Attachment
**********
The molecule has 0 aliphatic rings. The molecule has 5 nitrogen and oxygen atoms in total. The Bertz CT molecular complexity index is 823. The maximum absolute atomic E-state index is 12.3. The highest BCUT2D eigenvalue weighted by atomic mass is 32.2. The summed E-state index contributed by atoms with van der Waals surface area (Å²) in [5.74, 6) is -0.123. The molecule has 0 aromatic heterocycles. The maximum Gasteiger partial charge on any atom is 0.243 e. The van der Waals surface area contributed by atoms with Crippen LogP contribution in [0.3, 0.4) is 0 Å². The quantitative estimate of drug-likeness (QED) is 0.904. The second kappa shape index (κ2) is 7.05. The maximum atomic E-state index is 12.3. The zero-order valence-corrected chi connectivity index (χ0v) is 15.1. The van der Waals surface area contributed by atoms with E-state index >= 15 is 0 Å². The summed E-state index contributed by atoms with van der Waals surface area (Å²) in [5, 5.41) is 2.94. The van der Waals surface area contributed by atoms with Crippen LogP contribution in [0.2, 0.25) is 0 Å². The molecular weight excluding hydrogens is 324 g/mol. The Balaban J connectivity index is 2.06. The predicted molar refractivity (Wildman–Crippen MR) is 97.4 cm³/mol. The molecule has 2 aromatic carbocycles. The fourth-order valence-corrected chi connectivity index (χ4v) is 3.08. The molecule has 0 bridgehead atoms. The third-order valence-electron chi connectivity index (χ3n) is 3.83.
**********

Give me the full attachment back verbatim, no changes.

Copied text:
The molecule has 0 aliphatic rings. The molecule has 5 nitrogen and oxygen atoms in total. The Bertz CT molecular complexity index is 823. The maximum absolute atomic E-state index is 12.3. The highest BCUT2D eigenvalue weighted by atomic mass is 32.2. The summed E-state index contributed by atoms with van der Waals surface area (Å²) in [5.74, 6) is -0.123. The molecule has 0 aromatic heterocycles. The maximum Gasteiger partial charge on any atom is 0.243 e. The van der Waals surface area contributed by atoms with Crippen LogP contribution in [0.3, 0.4) is 0 Å². The quantitative estimate of drug-likeness (QED) is 0.904. The second kappa shape index (κ2) is 7.05. The maximum atomic E-state index is 12.3. The zero-order valence-corrected chi connectivity index (χ0v) is 15.1. The van der Waals surface area contributed by atoms with E-state index >= 15 is 0 Å². The summed E-state index contributed by atoms with van der Waals surface area (Å²) in [5, 5.41) is 2.94. The van der Waals surface area contributed by atoms with Crippen LogP contribution in [0.2, 0.25) is 0 Å². The molecular weight excluding hydrogens is 324 g/mol. The Balaban J connectivity index is 2.06. The predicted molar refractivity (Wildman–Crippen MR) is 97.4 cm³/mol. The molecule has 2 aromatic carbocycles. The fourth-order valence-corrected chi connectivity index (χ4v) is 3.08. The molecule has 0 bridgehead atoms. The third-order valence-electron chi connectivity index (χ3n) is 3.83.